The two governments have been making concerted efforts in recent years to boost cultural exchanges. For instance, a center for Indian studies was set-up in Peking University in 2003 in a bid to facilitate academic exchanges. Centers for Indian studies were also established in other universities across China, such as Shenzhen, Jinan, Fudan, Guangdong, and Shanghai International Studies University. 

In recent years, China has also become an increasingly popular destination for further studies among Indian students. According to the Education Ministry, there are approximately 18,000 Indian students studying in China in comparison to the number of 765 a decade ago. 

Similarly, efforts are also being undertaken to revive the historical bond between the neighboring nations by constructing new monuments. A Xuan Zang memorial was constructed in February 2007 in Nalanda, Bihar State, followed by the construction and inauguration of a Buddhist temple by India in Luoyang in China's Henan Province in May 2010. 

A major watershed event from both the trade and cultural perspectives between China and India is the inauguration of the Belt and Road Initiative (BRI). Especially, the pet-project has been designed with the idea of rejuvenating the historical ties with the nations along the original Silk Road. 

This mega-project will not only facilitate the trade relations, along with the free-flow of goods and services but also improve people to people exchanges. 

Beyond the governmental initiatives, many corporates are also contributing to deepening the cultural ties. Some of these are doing so by exploring the opportunities in co-production of movies. For instance, the Chinese studios Taihe Entertainment and Shinework Pictures produced "Kung Fu Yoga" in 2017 featuring both Chinese and Indian actors. 

A publicity still from "Kung Fu Yoga" [Photo/Xinhua]

The film was released in both countries and grossed US$254.2 million. Similarly, Rama group, which is already an established name in the Indian Film industry, entered the Chinese market as ShengYa Culture & Media in 2017 and is registered in Ningbo as HanYa Culture and Media. The company aims to create cultural awareness across Asia.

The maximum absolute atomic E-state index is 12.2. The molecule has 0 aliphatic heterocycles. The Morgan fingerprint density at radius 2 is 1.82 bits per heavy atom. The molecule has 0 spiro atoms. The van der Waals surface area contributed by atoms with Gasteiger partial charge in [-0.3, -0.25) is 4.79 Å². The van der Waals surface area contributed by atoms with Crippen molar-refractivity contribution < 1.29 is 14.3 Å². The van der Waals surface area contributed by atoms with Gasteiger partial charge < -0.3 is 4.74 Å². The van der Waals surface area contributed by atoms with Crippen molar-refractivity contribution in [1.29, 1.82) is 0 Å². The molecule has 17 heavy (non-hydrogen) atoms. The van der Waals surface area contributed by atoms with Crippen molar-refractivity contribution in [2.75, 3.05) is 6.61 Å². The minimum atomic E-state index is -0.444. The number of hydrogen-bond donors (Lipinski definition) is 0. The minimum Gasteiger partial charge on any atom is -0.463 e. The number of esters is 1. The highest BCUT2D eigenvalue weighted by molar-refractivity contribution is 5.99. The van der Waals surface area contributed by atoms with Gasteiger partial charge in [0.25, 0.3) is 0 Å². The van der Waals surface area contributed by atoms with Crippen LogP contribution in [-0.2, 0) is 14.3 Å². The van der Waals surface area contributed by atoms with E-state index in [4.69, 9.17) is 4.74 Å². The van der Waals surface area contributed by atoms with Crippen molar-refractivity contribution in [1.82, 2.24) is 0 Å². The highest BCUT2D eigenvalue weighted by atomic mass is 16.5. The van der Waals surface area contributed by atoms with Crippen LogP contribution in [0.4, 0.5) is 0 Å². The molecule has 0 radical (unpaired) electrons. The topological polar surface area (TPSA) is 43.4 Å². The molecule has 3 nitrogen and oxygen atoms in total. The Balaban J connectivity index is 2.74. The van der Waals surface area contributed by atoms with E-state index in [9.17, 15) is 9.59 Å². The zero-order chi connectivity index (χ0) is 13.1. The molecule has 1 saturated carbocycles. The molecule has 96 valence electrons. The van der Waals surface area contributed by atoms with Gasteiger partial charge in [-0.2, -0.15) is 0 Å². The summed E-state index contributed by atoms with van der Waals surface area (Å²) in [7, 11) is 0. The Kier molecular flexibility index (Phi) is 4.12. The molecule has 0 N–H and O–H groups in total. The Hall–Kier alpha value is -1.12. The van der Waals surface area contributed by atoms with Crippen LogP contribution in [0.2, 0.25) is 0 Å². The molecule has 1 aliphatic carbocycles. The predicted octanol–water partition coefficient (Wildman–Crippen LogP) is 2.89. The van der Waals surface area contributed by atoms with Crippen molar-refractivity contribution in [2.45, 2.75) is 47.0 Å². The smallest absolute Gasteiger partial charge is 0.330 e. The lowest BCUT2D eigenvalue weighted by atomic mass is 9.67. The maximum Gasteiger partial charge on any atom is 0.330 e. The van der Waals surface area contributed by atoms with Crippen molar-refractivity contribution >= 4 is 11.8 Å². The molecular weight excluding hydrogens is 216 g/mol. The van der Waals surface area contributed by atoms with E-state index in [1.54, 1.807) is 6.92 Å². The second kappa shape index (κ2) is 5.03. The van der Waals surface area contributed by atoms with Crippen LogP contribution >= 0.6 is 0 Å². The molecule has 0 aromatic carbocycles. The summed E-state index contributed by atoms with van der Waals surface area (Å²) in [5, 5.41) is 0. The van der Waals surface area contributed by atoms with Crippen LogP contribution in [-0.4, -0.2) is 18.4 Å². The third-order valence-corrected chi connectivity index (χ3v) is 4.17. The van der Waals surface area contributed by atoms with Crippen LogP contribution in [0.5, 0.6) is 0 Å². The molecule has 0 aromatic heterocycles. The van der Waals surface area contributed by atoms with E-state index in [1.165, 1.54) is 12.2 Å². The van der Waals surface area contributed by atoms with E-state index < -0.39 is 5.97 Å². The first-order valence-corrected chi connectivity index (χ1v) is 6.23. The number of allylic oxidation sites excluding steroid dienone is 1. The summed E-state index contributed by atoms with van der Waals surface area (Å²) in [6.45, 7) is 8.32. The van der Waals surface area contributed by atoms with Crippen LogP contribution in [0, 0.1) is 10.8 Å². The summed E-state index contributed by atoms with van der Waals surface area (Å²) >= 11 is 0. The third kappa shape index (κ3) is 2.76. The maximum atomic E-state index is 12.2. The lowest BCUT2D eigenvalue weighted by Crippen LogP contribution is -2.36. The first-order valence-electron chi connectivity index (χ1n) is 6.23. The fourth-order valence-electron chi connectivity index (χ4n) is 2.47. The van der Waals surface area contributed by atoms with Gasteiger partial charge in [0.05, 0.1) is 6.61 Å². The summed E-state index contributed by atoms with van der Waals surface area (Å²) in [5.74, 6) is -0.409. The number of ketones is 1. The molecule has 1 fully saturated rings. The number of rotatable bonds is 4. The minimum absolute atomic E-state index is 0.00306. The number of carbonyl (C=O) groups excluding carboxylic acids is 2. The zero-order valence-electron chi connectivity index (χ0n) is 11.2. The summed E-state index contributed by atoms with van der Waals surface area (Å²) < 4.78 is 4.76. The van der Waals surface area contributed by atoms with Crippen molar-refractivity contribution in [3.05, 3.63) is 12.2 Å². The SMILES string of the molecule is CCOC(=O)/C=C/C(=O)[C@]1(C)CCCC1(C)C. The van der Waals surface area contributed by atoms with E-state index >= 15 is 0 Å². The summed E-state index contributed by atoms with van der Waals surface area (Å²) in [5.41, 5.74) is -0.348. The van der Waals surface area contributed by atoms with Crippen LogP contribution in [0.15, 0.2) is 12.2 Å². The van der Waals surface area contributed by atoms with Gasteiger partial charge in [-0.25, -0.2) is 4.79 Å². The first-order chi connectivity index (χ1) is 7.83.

Additionally, the group has also introduced RAMA United tokens using latest blockchain technology for mutual settlements between the advertisers, content creators and users of Star Chat and Film Face apps. Star Chat is an e-commerce platform to connect stars with their followers while Film Face is a subscription-based application for watching movies from across the globe. 

Group Chairman John Sudheer said: "These applications will not only help Indian movies but also help the Chinese movies and stars to reach to the Indian audiences with ease."

There is a strong momentum that can be seen clearly on cultural and economic fronts between India and China. The strong historical cultural ties, improved bilateral relations, strategic focus on cultural aspects under the BRI and the growing popularity of Indian cinema in China together indicate towards the beginning of an era of a strong cultural bond between the two major economies in the 21st century. 

Rachana Gupta is a China Focus columnist, an expert author of Ezine Articles and an active blogger and poetry writer.

Opinion articles reflect the views of their authors only, not necessarily those of